Hassan celebrates, all GOP foes pan China competition reform bill

  • Oops!
    Something went wrong.
    Please try again later.
  • Oops!
    Something went wrong.
    Please try again later.
  • Oops!
    Something went wrong.
    Please try again later.
·4 min read
In this article:
  • Oops!
    Something went wrong.
    Please try again later.
  • Oops!
    Something went wrong.
    Please try again later.
  • Oops!
    Something went wrong.
    Please try again later.

Aug. 1—CONCORD — Sen. Maggie Hassan on Monday celebrated a bill on President Joe Biden's desk that will ramp up America's technology competition with China, while all of her major Republican opponents condemned her role in the legislation.

Because Biden has COVID-19, it's uncertain when he will sign the Chips and Science Act of 2022, which creates incentives for American companies to make their own semiconductor chips and reduce U.S. reliance on China and Korea for supply.

Biden said his signature was inevitable when he praised the U.S. House's passage last Thursday of the legislation Hassan first co-sponsored in 2021.

"I am proud to have worked with my Republican and Democratic colleagues alike to develop this bill that will soon be signed into law and will significantly strengthen our economic and national security," Hassan said in a statement.

The state's junior senator has claimed the bill will help address runaway inflation, considering that scarce chip supplies have driven up the price of everything from cars and microwaves to military equipment.

"We need to be able to make these things ourselves," Hassan said.

The major GOP candidates jostling to take on Hassan in November all panned the legislation as more reckless spending and improper government interference in the free market.

State Senate President Chuck Morse, a Salem Republican and Senate contender, came out against the bill Monday when the Union Leader asked for comment on it.

"I think it's ridiculous for Maggie Hassan and Joe Biden to claim that borrowing billions of dollars from China to spend even more money during the Biden/Hassan inflationary crisis will somehow make us more competitive with China," Morse said in a statement.

Hassan: Opposition 'ridiculous'

Hassan fired back late Monday.

"I worked with Republicans to pass this legislation because I knew it would would strengthen our national security and lower costs, and it's ridiculous that my opponents oppose this vital legislation that earned the support of 17 Republican senators," Hassan said.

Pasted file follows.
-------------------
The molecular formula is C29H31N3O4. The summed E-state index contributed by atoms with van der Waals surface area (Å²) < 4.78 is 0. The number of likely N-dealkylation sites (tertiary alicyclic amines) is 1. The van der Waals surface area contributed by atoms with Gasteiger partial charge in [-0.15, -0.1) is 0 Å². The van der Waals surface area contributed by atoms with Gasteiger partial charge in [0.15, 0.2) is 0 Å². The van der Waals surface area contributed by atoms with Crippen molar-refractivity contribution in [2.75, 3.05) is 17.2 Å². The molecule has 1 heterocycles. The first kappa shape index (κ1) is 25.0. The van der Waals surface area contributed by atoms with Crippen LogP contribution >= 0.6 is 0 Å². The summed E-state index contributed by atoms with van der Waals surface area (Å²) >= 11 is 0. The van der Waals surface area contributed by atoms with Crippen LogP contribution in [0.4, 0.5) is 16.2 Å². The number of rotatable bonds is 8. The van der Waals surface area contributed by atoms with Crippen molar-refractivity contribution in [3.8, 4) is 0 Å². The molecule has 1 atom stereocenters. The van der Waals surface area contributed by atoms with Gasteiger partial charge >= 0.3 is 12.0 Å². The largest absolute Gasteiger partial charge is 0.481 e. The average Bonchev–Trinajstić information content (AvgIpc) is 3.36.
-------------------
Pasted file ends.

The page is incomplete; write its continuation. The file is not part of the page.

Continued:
The $280 billion bill also had the backing of 24 House Republicans.

GOP Senate hopeful Bruce Fenton of Durham, a bitcoin millionaire, urged Congress to adopt a laissez-faire economic policy.

"We really don't need government in the business of semiconductors or anything else. If politicians want to help, the best thing they can do is get out of the way of business and reduce regulations and taxes," Fenton said.

Former Londonderry Town Manager Kevin Smith, a GOP Senate candidate, said the industry already was addressing, committing to spend $80 billion more on U.S. chip manufacturing.

"Even worse, the same companies receiving billions in handouts from the government will soon have to pay billions more in taxes under Biden and Hassan's massive new $313 billion alternative minimum tax, which would hit manufacturing companies the hardest," Smith said.

More no's from foes

Retired Brig. Gen. Don Bolduc of Stratham and a GOP Senate hopeful, elaborated on his initial tweet when he called it a "Hell no" bill.

"I'm still and always will be a 'Hell No,' " Bolduc said. " It shouldn't take an advanced degree in economics to understand that billions in additional spending won't help inflation."

Vikram Mansharamani, a Lincoln entrepreneur and GOP Senate candidate, endorsed an earlier version of the bill in a Concord Monitor commentary in April 2021.

During an appearance on WMUR-TV's CloseUp last Sunday, he sounded as if he was endorsing it.

But in a statement Monday, Mansharamani said he would have voted no on what he called " typical legislation from career politicians: it sounds good but it is packed with problems."

"It's government spending that will likely exacerbate our inflation problem," Mansharamani said.

In addition to spending $52 billion on the incentives to build more semiconductors, Hassan pointed to other programs popular with New Hampshire companies that will receive more money under the bill.

These include the Manufacturing Extension Partnership in New Hampshire and Manufacturing USA, which includes Manchester's Advanced Regenerative Manufacturing Institute (ARMI), the New Hampshire EPSCoR program that funds research and education at New Hampshire universities.

James Li, director of the microelectronics sector at BAE Systems called the bill "mission critical."

klandrigan@unionleader.com